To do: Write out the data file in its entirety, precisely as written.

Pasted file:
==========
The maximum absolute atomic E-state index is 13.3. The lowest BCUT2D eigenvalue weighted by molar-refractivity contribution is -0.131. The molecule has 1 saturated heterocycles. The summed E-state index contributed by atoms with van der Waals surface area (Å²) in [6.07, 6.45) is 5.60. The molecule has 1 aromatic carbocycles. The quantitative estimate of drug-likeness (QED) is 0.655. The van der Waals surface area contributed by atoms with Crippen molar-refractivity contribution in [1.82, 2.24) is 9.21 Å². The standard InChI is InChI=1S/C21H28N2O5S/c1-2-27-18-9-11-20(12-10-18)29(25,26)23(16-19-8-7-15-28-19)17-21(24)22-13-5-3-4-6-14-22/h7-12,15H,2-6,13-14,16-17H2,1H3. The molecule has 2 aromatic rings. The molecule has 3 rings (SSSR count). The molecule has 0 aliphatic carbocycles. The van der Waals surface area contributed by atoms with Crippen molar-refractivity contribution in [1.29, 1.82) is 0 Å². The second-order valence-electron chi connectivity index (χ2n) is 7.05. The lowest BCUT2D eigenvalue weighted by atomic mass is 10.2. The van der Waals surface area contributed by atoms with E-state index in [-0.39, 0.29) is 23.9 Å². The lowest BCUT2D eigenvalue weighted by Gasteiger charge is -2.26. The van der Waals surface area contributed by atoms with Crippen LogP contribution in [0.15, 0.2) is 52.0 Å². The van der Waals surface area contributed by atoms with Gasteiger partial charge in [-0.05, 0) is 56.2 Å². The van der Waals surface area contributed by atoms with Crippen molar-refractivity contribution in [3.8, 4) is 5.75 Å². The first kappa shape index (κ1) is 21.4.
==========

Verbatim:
The maximum absolute atomic E-state index is 13.3. The lowest BCUT2D eigenvalue weighted by molar-refractivity contribution is -0.131. The molecule has 1 saturated heterocycles. The summed E-state index contributed by atoms with van der Waals surface area (Å²) in [6.07, 6.45) is 5.60. The molecule has 1 aromatic carbocycles. The quantitative estimate of drug-likeness (QED) is 0.655. The van der Waals surface area contributed by atoms with Crippen molar-refractivity contribution in [1.82, 2.24) is 9.21 Å². The standard InChI is InChI=1S/C21H28N2O5S/c1-2-27-18-9-11-20(12-10-18)29(25,26)23(16-19-8-7-15-28-19)17-21(24)22-13-5-3-4-6-14-22/h7-12,15H,2-6,13-14,16-17H2,1H3. The molecule has 2 aromatic rings. The molecule has 3 rings (SSSR count). The molecule has 0 aliphatic carbocycles. The van der Waals surface area contributed by atoms with Crippen molar-refractivity contribution in [1.29, 1.82) is 0 Å². The second-order valence-electron chi connectivity index (χ2n) is 7.05. The lowest BCUT2D eigenvalue weighted by atomic mass is 10.2. The van der Waals surface area contributed by atoms with E-state index in [-0.39, 0.29) is 23.9 Å². The lowest BCUT2D eigenvalue weighted by Gasteiger charge is -2.26. The van der Waals surface area contributed by atoms with Crippen LogP contribution in [0.15, 0.2) is 52.0 Å². The van der Waals surface area contributed by atoms with Gasteiger partial charge in [-0.05, 0) is 56.2 Å². The van der Waals surface area contributed by atoms with Crippen molar-refractivity contribution in [3.8, 4) is 5.75 Å². The first kappa shape index (κ1) is 21.4.